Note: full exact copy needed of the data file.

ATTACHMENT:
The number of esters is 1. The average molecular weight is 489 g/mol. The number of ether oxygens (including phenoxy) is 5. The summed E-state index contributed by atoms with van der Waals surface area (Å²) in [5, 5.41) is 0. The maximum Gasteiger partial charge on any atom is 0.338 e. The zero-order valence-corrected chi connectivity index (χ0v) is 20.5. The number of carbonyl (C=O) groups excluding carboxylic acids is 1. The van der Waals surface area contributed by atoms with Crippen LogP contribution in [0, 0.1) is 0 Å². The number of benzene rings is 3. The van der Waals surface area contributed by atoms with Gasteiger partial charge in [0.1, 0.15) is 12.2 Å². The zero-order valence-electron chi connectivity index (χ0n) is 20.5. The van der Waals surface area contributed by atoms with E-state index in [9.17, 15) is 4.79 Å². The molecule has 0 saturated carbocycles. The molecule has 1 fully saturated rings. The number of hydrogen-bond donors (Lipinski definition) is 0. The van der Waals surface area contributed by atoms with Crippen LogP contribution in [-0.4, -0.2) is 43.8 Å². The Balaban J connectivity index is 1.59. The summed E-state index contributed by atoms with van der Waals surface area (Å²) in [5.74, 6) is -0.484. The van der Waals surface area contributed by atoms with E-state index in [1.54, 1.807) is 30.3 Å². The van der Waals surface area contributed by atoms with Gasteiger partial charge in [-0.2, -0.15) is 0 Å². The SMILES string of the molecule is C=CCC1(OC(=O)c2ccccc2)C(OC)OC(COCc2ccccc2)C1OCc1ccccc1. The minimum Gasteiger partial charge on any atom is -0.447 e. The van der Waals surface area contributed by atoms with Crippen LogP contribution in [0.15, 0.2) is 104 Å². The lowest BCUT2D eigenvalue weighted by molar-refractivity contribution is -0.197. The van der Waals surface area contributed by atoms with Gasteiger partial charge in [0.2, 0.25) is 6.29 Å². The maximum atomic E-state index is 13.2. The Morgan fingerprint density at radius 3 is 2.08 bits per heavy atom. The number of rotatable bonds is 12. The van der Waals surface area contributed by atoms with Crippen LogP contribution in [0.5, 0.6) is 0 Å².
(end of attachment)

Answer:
The number of esters is 1. The average molecular weight is 489 g/mol. The number of ether oxygens (including phenoxy) is 5. The summed E-state index contributed by atoms with van der Waals surface area (Å²) in [5, 5.41) is 0. The maximum Gasteiger partial charge on any atom is 0.338 e. The zero-order valence-corrected chi connectivity index (χ0v) is 20.5. The number of carbonyl (C=O) groups excluding carboxylic acids is 1. The van der Waals surface area contributed by atoms with Crippen LogP contribution in [0, 0.1) is 0 Å². The number of benzene rings is 3. The van der Waals surface area contributed by atoms with Gasteiger partial charge in [0.1, 0.15) is 12.2 Å². The zero-order valence-electron chi connectivity index (χ0n) is 20.5. The van der Waals surface area contributed by atoms with E-state index in [9.17, 15) is 4.79 Å². The molecule has 0 saturated carbocycles. The molecule has 1 fully saturated rings. The number of hydrogen-bond donors (Lipinski definition) is 0. The van der Waals surface area contributed by atoms with Crippen LogP contribution in [-0.4, -0.2) is 43.8 Å². The Balaban J connectivity index is 1.59. The summed E-state index contributed by atoms with van der Waals surface area (Å²) in [5.74, 6) is -0.484. The van der Waals surface area contributed by atoms with E-state index in [1.54, 1.807) is 30.3 Å². The van der Waals surface area contributed by atoms with Gasteiger partial charge in [-0.2, -0.15) is 0 Å². The SMILES string of the molecule is C=CCC1(OC(=O)c2ccccc2)C(OC)OC(COCc2ccccc2)C1OCc1ccccc1. The minimum Gasteiger partial charge on any atom is -0.447 e. The van der Waals surface area contributed by atoms with Crippen LogP contribution in [0.15, 0.2) is 104 Å². The lowest BCUT2D eigenvalue weighted by molar-refractivity contribution is -0.197. The van der Waals surface area contributed by atoms with Gasteiger partial charge in [0.2, 0.25) is 6.29 Å². The maximum atomic E-state index is 13.2. The Morgan fingerprint density at radius 3 is 2.08 bits per heavy atom. The number of rotatable bonds is 12. The van der Waals surface area contributed by atoms with Crippen LogP contribution in [0.5, 0.6) is 0 Å².